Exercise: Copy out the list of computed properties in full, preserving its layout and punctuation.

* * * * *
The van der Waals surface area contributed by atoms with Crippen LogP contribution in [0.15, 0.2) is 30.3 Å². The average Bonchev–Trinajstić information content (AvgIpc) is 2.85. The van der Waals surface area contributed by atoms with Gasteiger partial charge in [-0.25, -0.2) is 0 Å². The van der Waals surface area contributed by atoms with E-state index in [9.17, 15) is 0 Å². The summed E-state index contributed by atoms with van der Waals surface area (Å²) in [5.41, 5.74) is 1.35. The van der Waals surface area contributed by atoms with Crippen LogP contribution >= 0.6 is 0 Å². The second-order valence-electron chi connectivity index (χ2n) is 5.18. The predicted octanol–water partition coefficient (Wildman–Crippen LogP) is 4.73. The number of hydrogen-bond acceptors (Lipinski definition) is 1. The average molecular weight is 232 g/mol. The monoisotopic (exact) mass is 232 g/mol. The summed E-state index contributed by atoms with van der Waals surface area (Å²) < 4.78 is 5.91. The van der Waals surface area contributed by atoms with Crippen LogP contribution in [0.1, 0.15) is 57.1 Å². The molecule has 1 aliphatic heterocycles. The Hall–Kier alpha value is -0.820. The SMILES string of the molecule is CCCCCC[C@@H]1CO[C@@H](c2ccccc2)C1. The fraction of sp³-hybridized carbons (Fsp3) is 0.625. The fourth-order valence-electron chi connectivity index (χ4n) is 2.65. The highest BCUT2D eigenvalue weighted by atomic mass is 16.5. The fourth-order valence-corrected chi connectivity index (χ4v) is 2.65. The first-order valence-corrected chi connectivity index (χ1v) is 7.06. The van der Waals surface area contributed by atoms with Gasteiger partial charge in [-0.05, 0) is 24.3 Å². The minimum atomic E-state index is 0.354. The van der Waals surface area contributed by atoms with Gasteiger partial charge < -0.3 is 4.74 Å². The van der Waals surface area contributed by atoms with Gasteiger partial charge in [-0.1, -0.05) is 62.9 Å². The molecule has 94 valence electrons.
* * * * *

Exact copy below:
The van der Waals surface area contributed by atoms with Crippen LogP contribution in [0.15, 0.2) is 30.3 Å². The average Bonchev–Trinajstić information content (AvgIpc) is 2.85. The van der Waals surface area contributed by atoms with Gasteiger partial charge in [-0.25, -0.2) is 0 Å². The van der Waals surface area contributed by atoms with E-state index in [9.17, 15) is 0 Å². The summed E-state index contributed by atoms with van der Waals surface area (Å²) in [5.41, 5.74) is 1.35. The van der Waals surface area contributed by atoms with Crippen LogP contribution >= 0.6 is 0 Å². The second-order valence-electron chi connectivity index (χ2n) is 5.18. The predicted octanol–water partition coefficient (Wildman–Crippen LogP) is 4.73. The number of hydrogen-bond acceptors (Lipinski definition) is 1. The average molecular weight is 232 g/mol. The monoisotopic (exact) mass is 232 g/mol. The summed E-state index contributed by atoms with van der Waals surface area (Å²) < 4.78 is 5.91. The van der Waals surface area contributed by atoms with Crippen LogP contribution in [0.1, 0.15) is 57.1 Å². The molecule has 1 aliphatic heterocycles. The Hall–Kier alpha value is -0.820. The SMILES string of the molecule is CCCCCC[C@@H]1CO[C@@H](c2ccccc2)C1. The fraction of sp³-hybridized carbons (Fsp3) is 0.625. The fourth-order valence-electron chi connectivity index (χ4n) is 2.65. The highest BCUT2D eigenvalue weighted by atomic mass is 16.5. The fourth-order valence-corrected chi connectivity index (χ4v) is 2.65. The first-order valence-corrected chi connectivity index (χ1v) is 7.06. The van der Waals surface area contributed by atoms with Gasteiger partial charge in [-0.05, 0) is 24.3 Å². The minimum atomic E-state index is 0.354. The van der Waals surface area contributed by atoms with Gasteiger partial charge < -0.3 is 4.74 Å². The van der Waals surface area contributed by atoms with Gasteiger partial charge in [-0.1, -0.05) is 62.9 Å². The molecule has 94 valence electrons.